In his defense of Aka culture, Congolese ethnologist Sorel Eta thinks that in addition to deforestation, acculturation, and ethnocentrism, there is another threat to this Pygmy culture: schooling. In fact, according to him, the educational system established to educate the natives carries within it the seeds of real destruction. The Bantus who support it through their associations, as well as the natives attracted to modernism, seem unaware of this. In other words, removing thousands of children from the traditional school, when they need it to perpetuate their culture, is a way of putting the cart before the horse. As a result, Sorel Eta is deeply concerned about the fate of future generations of indigenous children.
He admits that by attending a Western or modern school, Aboriginal children will learn to read, write and speak French. On the other hand, the misfortune lies in the time that this learning takes. By way of illustration, it is enough, she says, to imagine the years that a student spends, from the primary cycle to the end of the secondary cycle, to be convinced of this. “Under these conditions, one wonders when they will learn their traditions when we know that in the forest knowledge is transmitted from father to son and in a practical way. Not to mention that acquiring proper training in the forest takes time”he says.
If from the side of the modern school the formation requires a lot of time, the reality could not be different for the formation in the forest school. The limited time available to Aka students in Western schools is a real obstacle to learning about the world of trees and animals, says Sorel Eta. Adding that if in the western school the teaching is multidisciplinary, the opposite does not happen in the jungle school. Aboriginal students are called to acquire knowledge in botany, zoology, ethnology, ecology, music and shamanism, for some. They must also learn forest navigation. The need to know their subsistence economic activities, such as hunting and various gathering activities, is not minor. Added to this is the knowledge related to their belief. There are many things that a child must learn to claim in order to become a complete human being, capable of facing life. Therefore, it is difficult for an Aka child to follow both courses, at the same time and in a balanced way.
The school in the forest does not deserve to be destroyed
The Congolese ethnologist wonders about a certain number of aspects. From his point of view, he would favor the forest school for the Aka.. “Since the school is the mirror of a culture, it is necessary for an Aka child to learn about the forest, which is almost impossible at a later age. It is necessary to soak up these teachings from an early age. So experienced, even if we give additional teaching to an Aka, he will have already had a solid foundation. He will have immersed himself in his own culture, without which he cannot exist according to his values. The opposite, that is, educating him in a Western school from his childhood, leads to defeat. It is to ruin the possibilities of later assimilating the different disciplines that are taught in the forest school»means the ethnologist.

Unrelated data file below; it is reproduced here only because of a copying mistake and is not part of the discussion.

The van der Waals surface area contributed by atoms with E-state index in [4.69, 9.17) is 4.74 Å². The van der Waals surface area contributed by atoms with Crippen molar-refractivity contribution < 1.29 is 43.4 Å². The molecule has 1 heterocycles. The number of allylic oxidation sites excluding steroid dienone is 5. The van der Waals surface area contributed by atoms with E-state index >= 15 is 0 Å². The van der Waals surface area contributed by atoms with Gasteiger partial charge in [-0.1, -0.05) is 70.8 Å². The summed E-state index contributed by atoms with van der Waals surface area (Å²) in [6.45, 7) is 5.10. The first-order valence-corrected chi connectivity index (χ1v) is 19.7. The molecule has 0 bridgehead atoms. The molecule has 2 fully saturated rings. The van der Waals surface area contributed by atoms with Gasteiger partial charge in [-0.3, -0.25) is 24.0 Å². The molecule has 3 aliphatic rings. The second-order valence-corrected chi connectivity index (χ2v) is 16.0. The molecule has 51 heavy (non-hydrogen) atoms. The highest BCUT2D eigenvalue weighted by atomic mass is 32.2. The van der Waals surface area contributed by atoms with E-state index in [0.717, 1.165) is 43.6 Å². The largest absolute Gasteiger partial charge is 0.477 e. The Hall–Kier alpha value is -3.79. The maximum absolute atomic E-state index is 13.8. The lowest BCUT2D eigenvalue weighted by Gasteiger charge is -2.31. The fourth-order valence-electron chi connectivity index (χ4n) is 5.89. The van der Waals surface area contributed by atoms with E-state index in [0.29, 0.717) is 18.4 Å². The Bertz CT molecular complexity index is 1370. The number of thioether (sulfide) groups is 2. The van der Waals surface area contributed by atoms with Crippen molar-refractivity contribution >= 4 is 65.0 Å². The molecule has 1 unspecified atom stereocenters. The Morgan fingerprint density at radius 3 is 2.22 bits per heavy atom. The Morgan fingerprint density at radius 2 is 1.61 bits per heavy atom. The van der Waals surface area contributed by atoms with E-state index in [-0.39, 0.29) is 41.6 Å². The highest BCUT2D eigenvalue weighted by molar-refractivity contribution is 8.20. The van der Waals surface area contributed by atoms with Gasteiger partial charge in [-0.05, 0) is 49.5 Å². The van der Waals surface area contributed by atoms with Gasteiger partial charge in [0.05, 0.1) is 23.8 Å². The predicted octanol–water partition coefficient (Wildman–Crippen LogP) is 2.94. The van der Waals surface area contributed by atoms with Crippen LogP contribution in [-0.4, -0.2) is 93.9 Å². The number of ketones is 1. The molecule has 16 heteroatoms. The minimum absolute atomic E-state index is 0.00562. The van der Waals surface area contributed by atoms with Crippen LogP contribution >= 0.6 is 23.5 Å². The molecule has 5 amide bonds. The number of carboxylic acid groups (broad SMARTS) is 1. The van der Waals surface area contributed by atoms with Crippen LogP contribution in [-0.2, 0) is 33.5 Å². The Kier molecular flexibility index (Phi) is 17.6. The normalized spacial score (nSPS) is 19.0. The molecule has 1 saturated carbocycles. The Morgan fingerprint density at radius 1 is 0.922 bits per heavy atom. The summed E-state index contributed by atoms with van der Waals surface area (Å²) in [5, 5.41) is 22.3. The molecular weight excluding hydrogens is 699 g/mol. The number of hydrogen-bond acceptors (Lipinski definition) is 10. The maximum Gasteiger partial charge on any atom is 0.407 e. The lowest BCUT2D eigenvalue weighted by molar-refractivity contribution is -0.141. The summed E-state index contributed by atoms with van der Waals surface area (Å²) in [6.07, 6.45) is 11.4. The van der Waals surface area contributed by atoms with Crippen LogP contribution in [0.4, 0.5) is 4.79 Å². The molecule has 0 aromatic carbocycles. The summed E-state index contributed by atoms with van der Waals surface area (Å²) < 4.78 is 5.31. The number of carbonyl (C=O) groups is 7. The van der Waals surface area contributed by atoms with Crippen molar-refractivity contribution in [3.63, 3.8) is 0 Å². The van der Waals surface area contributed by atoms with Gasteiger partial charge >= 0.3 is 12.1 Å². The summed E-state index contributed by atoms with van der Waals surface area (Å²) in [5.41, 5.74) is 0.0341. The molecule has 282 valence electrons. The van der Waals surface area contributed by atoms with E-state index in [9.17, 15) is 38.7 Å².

In short, Sorel Eta thinks that the forestry school, with its learning methods such as listening, observation and imitation, does not deserve to be destroyed but rather preserved and valued. Hence the validity of his mission to tirelessly investigate this school, to better appropriate the quality of the teaching provided. This is the goal that has been set to make one thing common mortals understand. “We will gain more by learning from these people than by leading them to live in our image. Defending this culture remains my stubborn goal. I want to make everyone understand the inestimable value of the university of the forest. For this reason, preserving and promoting the culture of the pygmy peoples is my struggle”he said.
Note that in the book’s foreword “ The University of the Forest » of Sorel Eta, Pr. Dominique Bourg, a great Franco-Swiss ecologist, stressed that among the fundamental points of this book is the insistence on the specific mode of production and exchange of knowledge that allows the Aka to live in the forest: it is neither science nor its dissemination by schools and universities. A mode that does not summon fewer spirits. Sophisticated knowledge of which polyphony is a dazzling manifestation.